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The Truth About Hoover and the Great Depression
Does austerity lead to economic depression? One often hears that cutting government spending now would derail our nation's fragile economic recovery, and perhaps even throw the economy into deep recession. Advocates of this view sometimes point to the Great Depression as evidence that dramatic cuts to government spending lead to economic disaster. If only Herbert Hoover had been more like Franklin Roosevelt, we hear, there might have never been a Great Depression. However, as the Bush Institute's Amity Shlaes points out in a recent column for Bloomberg, the problem with the "Hoover austerity" explanation for the Great Depression is that Hoover did not actually practice austerity. Rather, under Hoover's watch, the size of government increased substantially. Federal spending grew to $4.8 billion in 1932 from $2.9 billion in 1929. Under Hoover there were severe policy errors — credit markets were too tight, wages were not flexible, and tariffs were downright disastrous. But austerity was not one of them, and that is a lesson today's policy leaders would be wise to remember.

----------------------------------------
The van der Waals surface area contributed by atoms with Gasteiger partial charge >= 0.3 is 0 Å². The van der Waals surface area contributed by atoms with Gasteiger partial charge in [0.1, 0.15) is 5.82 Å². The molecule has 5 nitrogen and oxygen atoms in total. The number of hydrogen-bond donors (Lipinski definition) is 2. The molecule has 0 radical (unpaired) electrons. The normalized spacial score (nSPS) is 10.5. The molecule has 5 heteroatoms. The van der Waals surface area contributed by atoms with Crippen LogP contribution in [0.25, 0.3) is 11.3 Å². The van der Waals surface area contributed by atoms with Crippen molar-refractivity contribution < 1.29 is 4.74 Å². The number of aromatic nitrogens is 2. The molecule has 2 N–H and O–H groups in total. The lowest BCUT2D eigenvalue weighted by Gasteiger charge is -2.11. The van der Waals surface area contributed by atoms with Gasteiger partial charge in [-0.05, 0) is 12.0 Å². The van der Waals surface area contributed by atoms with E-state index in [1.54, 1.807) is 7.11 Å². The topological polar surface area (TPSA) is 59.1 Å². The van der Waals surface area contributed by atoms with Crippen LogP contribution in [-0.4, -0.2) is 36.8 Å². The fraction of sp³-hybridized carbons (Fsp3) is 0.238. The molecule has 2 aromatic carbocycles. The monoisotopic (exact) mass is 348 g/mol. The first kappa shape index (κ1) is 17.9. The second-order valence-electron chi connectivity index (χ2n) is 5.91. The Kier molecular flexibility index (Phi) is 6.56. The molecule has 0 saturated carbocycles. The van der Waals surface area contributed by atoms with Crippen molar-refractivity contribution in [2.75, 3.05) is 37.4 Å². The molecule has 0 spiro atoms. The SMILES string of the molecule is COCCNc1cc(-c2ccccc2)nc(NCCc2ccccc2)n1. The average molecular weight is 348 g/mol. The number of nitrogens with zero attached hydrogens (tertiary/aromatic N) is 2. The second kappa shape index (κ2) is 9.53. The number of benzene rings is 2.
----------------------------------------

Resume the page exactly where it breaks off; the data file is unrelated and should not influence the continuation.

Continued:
TARIFF-IED: Trade Talk with Matthew Rooney
Bush Institute-SMU Economic Growth Initiative Director Matthew Rooney breaks down the trade conflict with India.
How Trade Spreads Holiday Cheer
It is projected that the average American household will spend more than $1,000 during the holidays this year.
Deporting Salvadorans May Lead to Economic Decline
We should think carefully about a policy whose major impacts are likely to be reductions in employment and economic activity here at home, and increased instability and lawlessness along our borders.